LK: Can you tell us about your winning poem, “Rite”?
AV: I first wrote it in 2010, I think, and although I’ve gone back to it, to tweak it, it hasn’t changed significantly since then. I really appreciated what the judges had to say about it. In fact, they reminded me of the gleeful aspects of the poem. I think that I began to write it with a great concern for detail but also with a sort of irony, with a kind of anti-nostalgia or quasi-nostalgia, so I forgot the simple glee it communicates.
LK: Can you give our readers an idea of what it’s about?
AV: I grew up in Nova Scotia, and at the end of every school year, my friends and I got together to burn our notes from the year, in a fire pit in my parents’ backyard. It didn’t start out as a self-conscious rite, but isn’t that always the case? When you’re performing a ritual, when you’re seeing it from inside, you don’t see it as a ritual but as a simple action or community practice. But that’s sort of what it became, in retrospect. Each year the group got larger.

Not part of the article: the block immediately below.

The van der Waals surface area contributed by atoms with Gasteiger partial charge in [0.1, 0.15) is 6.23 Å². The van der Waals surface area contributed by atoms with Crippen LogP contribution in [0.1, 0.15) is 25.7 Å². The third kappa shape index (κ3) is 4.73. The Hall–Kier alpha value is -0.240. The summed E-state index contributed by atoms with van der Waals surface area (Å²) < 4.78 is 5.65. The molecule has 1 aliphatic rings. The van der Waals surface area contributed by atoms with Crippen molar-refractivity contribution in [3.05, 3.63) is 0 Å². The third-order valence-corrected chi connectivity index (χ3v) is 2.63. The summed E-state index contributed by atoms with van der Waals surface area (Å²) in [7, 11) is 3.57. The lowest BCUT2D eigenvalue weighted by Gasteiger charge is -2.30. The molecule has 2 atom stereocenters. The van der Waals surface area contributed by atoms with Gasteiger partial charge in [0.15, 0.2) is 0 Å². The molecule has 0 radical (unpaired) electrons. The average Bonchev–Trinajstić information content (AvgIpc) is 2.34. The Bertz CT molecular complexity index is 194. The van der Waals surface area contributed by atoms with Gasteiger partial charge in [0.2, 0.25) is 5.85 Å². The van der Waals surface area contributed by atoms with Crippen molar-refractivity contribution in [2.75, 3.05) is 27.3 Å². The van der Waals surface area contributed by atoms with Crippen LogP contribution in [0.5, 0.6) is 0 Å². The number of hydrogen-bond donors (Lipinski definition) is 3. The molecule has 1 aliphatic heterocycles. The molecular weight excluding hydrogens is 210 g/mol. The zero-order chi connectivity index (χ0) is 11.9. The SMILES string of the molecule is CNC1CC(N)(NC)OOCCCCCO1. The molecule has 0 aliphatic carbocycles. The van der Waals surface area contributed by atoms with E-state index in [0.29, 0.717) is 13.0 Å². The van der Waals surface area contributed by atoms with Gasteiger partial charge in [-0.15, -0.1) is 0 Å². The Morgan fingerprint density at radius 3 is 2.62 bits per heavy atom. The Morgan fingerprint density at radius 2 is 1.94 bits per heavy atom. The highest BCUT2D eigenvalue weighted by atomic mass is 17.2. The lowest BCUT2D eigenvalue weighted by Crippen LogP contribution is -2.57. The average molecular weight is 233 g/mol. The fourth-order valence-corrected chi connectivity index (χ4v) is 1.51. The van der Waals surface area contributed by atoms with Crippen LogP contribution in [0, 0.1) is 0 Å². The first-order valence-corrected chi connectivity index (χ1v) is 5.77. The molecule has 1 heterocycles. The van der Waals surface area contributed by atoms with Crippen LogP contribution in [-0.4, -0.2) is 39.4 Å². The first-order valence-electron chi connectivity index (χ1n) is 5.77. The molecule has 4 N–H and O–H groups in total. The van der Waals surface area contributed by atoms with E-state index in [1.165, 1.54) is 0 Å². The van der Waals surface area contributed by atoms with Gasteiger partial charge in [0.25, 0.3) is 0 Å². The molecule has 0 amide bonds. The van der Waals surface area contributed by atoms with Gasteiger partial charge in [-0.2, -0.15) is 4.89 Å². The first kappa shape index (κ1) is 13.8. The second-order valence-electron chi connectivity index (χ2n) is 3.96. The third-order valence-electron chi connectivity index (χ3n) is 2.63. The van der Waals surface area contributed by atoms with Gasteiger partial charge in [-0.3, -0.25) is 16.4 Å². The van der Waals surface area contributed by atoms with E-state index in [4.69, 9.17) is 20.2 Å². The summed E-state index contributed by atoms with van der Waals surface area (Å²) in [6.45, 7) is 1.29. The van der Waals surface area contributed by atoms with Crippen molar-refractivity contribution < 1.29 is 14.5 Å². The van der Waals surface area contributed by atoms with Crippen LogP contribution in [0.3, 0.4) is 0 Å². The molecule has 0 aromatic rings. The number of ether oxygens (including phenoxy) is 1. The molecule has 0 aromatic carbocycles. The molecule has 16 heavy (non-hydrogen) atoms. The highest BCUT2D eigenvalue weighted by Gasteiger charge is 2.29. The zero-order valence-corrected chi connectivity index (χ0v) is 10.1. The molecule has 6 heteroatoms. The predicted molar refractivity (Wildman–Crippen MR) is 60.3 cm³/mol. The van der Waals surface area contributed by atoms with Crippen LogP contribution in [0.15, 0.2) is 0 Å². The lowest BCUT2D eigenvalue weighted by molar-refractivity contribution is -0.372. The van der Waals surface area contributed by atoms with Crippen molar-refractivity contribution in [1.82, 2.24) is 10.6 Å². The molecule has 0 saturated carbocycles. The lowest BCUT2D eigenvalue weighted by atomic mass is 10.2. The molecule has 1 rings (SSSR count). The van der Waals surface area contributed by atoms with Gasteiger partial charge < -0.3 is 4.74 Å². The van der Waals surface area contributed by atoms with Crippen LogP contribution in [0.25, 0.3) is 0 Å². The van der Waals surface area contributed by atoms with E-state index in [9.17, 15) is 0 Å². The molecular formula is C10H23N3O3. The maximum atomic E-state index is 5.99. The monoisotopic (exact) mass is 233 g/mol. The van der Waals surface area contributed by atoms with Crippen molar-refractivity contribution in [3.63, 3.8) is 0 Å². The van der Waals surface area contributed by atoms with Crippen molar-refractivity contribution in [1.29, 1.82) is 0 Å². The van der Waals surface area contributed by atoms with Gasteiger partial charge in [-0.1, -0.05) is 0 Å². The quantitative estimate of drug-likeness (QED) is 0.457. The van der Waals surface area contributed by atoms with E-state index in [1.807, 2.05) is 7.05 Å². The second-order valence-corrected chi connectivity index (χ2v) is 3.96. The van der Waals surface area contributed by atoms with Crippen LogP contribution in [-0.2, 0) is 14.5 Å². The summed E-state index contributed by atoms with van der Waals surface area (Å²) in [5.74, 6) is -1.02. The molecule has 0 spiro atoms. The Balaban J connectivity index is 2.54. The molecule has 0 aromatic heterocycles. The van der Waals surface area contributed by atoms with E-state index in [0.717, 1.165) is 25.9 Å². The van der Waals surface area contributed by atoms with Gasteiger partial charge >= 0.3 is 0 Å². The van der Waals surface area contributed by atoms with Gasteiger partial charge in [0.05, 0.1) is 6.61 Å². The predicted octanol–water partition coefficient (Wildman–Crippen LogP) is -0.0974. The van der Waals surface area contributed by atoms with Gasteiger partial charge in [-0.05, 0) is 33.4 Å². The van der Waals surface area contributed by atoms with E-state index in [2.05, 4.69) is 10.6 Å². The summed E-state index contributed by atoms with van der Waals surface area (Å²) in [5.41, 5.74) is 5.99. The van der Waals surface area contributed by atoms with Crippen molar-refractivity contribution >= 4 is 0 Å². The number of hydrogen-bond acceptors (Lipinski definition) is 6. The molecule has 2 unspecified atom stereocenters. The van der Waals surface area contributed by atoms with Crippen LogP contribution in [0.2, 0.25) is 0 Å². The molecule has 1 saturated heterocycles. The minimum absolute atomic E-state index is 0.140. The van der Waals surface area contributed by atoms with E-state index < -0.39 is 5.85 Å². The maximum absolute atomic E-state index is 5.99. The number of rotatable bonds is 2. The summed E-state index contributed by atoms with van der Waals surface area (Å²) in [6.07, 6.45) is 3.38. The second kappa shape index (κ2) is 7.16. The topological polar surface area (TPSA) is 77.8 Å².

“According to custom, beginning with the softer subjects
they burn everything. Thin dossiers of home ec, of gym,
of experimental courses in career and life management
torn from binders with calculated glee, filed into a pit.
Illumination by BBQ lighter, match, or cigarette
indicts suspect recipes, exotic laws of movement,
pamphlets urging C A L M .”
LK: How would you describe “Rite,” stylistically?
AV: That’s not easy to answer. Style is a pretty overdetermined word. I don’t really follow any particular form in “Rite.” Usually I develop a form for a poem as I write it, giving the inventiveness of the poem something to push against, but also letting it break that form when the poem is being held back.
LK: But would you say it’s lyrical, or-